Charlie Sheen and Denise Richards Expecting
Actors Charlie Sheen and Denise Richards, who were married in June 2002, are expecting their first child early next spring, a publicist told the AP Monday. Sheen, who appears in the new CBS series Two and a Half Men, also has an 18-year-old daughter, Cassandra, from his first marriage. Richards, 32, and Sheen, 38, first worked together on 1993's Loaded Weapon 1 and met again while shooting the independent film Good Advice in 2000. They began dating after she guest-starred on Sheen's former sitcom, Spin City. The couple is also co-starring in Scary Movie 3, which opens Oct. 24.
Man Tries To Derail Blaine's London Stunt
A 40-year-old man was arrested Tuesday for causing criminal damage in attempting to derail magician David Blaine's planned 44-day fast in a glass box suspended from a crane in London, Reuters reports. Police said the man climbed nearby scaffolding and spent half an hour trying to sabotage Blaine's bid by attempting to cut through water pipes and power cables attached to the box. Since Blaine began his isolation challenge 10 days ago, he has been pelted with eggs, had golfballs driven at him, been teased by topless women and has endured late-night revelers waving the scent of fish 'n' chips at him.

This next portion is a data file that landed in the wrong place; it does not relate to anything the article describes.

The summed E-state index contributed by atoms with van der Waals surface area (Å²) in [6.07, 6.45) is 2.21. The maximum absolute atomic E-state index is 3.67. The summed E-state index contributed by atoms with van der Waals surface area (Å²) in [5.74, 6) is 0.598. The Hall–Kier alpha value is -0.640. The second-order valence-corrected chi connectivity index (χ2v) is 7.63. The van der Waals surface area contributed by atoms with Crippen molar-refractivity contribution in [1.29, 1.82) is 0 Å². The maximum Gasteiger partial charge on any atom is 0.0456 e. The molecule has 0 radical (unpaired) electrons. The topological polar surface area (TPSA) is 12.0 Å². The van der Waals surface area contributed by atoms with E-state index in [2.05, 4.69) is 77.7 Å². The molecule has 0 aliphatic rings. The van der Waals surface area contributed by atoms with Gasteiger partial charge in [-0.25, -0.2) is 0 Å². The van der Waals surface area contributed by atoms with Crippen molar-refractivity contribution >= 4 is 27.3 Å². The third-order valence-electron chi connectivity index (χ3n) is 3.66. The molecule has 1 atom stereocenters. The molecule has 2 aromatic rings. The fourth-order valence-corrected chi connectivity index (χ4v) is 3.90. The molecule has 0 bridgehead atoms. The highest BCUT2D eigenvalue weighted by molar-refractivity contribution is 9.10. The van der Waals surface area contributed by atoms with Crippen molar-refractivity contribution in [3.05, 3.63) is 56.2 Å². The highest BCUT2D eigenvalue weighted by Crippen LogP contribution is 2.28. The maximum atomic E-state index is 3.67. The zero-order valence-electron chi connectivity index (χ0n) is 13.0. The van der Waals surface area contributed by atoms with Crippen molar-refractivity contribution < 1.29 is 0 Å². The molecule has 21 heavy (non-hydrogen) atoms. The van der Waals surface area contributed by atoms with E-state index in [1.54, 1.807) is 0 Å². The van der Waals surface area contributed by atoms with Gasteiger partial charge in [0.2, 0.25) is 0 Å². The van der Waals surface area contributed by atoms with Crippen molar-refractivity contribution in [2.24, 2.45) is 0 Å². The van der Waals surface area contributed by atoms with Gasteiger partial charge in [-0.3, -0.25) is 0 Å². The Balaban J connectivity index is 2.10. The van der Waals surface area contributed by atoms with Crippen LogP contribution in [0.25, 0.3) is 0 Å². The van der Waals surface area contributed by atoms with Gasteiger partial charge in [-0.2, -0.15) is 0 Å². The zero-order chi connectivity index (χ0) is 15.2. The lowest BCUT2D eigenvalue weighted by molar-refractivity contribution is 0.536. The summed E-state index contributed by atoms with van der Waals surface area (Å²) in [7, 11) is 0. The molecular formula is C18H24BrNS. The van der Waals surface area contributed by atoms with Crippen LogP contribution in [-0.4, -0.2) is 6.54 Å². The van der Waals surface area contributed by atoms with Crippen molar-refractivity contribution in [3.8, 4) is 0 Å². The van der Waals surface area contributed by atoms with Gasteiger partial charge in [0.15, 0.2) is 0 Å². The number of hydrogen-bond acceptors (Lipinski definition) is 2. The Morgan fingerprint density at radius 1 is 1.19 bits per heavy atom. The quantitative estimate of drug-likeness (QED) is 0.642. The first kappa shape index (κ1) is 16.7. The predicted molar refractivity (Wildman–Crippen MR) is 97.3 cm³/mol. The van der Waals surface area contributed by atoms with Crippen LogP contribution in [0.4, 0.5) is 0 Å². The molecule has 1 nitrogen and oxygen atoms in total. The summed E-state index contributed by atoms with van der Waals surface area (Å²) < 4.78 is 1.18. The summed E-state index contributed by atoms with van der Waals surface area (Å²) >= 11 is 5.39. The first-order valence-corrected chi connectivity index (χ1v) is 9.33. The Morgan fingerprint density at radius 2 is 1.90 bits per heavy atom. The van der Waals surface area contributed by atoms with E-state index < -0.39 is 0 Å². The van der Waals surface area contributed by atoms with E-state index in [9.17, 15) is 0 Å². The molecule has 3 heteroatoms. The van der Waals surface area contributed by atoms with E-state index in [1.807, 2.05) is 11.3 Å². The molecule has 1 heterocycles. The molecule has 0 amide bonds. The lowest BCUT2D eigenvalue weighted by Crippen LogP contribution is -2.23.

NBC Preps Van Helsing Drama
In an unprecedented move, Universal has pacted with NBC for a drama series based on the studio's summer 2004 tentpole, the monster actioner Van Helsing, Variety reports. The film is set in the late 19th century and finds Bram Stoker's fabled monster hunter Van Helsing summoned to a distant Eastern European land to vanquish evil in the form of Dracula, Frankenstein's Monster and the Wolf Man. The pact is unusual because the pilot commitment precedes the release of the film by eight months.
Role Call: More Trouble for Exorcist Prequel, G.I. Joe Gets Movie Deal
There is no end in sight for the problems that have plagued the production of Exorcist: The Beginning. According to The Hollywood Reporter, director Paul Schrader is no longer working on the project, which completed principal photography in February and is scheduled for release early next year. Schrader took over the project when the late director John Frankenheimer became ill, but he and producers James G. Robinson and Guy McElwaine have since run into creative differences in post-production. No replacement director has been named ... Go Joe! Producer Lorenzo di Bonaventura has been recruited by Hasbro to make a movie deal for G.I. Joe. Di Bonaventura, who is expected to pitch a live-action film based on the greatest American hero, was drafted by the toymaker because of his experience as a Warner Bros. executive in managing such franchises as The Matrix, Harry Potter, Scooby-Doo and the Batman films.